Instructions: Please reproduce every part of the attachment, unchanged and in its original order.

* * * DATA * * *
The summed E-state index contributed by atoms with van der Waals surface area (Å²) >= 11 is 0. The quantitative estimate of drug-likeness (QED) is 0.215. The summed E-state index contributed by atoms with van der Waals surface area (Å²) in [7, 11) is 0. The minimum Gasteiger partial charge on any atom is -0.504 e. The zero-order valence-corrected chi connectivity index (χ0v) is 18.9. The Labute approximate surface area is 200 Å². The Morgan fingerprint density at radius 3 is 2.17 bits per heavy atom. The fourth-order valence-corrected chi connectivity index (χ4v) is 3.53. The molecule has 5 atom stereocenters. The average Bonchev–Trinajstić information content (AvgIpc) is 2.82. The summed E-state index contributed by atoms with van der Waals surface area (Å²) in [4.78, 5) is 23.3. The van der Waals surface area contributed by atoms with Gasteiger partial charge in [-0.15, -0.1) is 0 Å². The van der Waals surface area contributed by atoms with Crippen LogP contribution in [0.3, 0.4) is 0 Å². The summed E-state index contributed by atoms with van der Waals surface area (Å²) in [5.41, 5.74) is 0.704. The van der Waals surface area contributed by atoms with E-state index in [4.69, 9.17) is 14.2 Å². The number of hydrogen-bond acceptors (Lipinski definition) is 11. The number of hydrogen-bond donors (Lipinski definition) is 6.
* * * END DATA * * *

The summed E-state index contributed by atoms with van der Waals surface area (Å²) >= 11 is 0. The quantitative estimate of drug-likeness (QED) is 0.215. The summed E-state index contributed by atoms with van der Waals surface area (Å²) in [7, 11) is 0. The minimum Gasteiger partial charge on any atom is -0.504 e. The zero-order valence-corrected chi connectivity index (χ0v) is 18.9. The Labute approximate surface area is 200 Å². The Morgan fingerprint density at radius 3 is 2.17 bits per heavy atom. The fourth-order valence-corrected chi connectivity index (χ4v) is 3.53. The molecule has 5 atom stereocenters. The average Bonchev–Trinajstić information content (AvgIpc) is 2.82. The summed E-state index contributed by atoms with van der Waals surface area (Å²) in [4.78, 5) is 23.3. The van der Waals surface area contributed by atoms with Gasteiger partial charge in [-0.15, -0.1) is 0 Å². The van der Waals surface area contributed by atoms with Crippen LogP contribution in [0.3, 0.4) is 0 Å². The summed E-state index contributed by atoms with van der Waals surface area (Å²) in [5.41, 5.74) is 0.704. The van der Waals surface area contributed by atoms with E-state index in [4.69, 9.17) is 14.2 Å². The number of hydrogen-bond acceptors (Lipinski definition) is 11. The number of hydrogen-bond donors (Lipinski definition) is 6.